JERUSALEM, July 16 (UPI) -- Israel will seek to increase the aid it receives from the United States, used mostly on defense, as U.S. Secretary of Defense Ashton Carter is set to visit the country next week.
Israeli defense officials believe certain aspects of the U.S. aid package may be strengthened, such as additional funding for the development of defense systems and the restocking of ammunition after last year's Israel-Gaza 50-day war, according to The Jerusalem Post.
An additional squadron of F-35 fighter jets may also be included in a future U.S. aid package. Israel will also want to improve its Iron Dome rocket defense system and its cyberdefense systems.
The United States delivers $3 billion of aid every year to Israel, which was set in a memorandum of understanding that runs until 2018. Israel has asked for an increase of up to $4.5 billion of aid per year for another 10 years for a new aid agreement, which may take months to negotiate.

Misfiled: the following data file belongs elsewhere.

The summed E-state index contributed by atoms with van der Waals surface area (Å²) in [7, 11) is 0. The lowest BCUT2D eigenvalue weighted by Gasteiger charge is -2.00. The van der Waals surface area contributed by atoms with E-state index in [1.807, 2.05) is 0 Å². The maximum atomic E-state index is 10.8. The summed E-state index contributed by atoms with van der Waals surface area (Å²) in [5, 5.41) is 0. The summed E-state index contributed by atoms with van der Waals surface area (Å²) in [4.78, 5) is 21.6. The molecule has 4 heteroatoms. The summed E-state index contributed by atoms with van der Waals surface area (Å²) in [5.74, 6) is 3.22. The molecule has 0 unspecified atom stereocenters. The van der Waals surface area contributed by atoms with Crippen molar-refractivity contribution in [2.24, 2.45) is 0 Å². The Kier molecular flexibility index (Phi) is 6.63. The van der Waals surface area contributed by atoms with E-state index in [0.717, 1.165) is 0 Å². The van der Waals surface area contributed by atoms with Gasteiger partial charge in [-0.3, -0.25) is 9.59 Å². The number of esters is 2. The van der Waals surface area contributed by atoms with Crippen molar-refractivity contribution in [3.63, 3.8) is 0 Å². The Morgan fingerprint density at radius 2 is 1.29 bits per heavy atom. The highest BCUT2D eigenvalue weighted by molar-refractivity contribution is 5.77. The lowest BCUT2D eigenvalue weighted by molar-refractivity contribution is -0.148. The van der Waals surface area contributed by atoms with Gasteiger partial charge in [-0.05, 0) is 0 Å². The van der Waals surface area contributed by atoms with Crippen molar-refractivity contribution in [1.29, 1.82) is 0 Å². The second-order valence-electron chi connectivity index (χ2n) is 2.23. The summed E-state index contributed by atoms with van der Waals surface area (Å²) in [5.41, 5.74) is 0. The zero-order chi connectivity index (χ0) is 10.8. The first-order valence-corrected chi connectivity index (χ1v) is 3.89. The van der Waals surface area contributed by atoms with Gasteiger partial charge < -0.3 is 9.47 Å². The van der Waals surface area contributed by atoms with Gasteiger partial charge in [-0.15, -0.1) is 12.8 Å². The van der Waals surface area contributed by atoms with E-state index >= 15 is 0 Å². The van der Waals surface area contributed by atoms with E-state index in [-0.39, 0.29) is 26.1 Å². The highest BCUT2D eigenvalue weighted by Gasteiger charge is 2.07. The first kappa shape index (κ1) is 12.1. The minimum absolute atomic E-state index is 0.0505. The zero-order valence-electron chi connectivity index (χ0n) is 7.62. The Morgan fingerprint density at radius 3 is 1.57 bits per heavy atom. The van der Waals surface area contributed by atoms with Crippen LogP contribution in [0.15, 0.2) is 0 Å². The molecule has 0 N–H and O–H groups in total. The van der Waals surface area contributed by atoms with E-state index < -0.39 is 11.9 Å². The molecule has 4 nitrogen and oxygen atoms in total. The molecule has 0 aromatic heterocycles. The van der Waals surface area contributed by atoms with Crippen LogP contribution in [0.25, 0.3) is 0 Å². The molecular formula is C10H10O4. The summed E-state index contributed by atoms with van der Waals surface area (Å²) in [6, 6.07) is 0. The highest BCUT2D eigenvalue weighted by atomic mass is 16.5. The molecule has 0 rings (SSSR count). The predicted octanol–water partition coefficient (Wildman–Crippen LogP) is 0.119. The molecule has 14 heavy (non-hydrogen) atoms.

Most of the U.S. aid delivered to Israel is used for military and defense purposes.
U.S Secretary of Defense Ashton Carter will visit Israel next week to meet with Israeli Defense Minister Moshe Ya'alon. The two military leaders are reportedly close friends.
Ya'alon, like the vast majority of Israeli politicians, publicly condemns the nuclear deal reached with Iran by the United States, the United Kingdom, France, China, Russia and Germany.
"Iran -- which for two decades and for the duration of the negotiations, cheated and swindled the international system, strives for regional hegemony by, among other things, spreading uninhibited terror, directly and indirectly -- is now rewarded with a tail wind that endangers the world's peace," Ya'alon said, referring to the recent deal.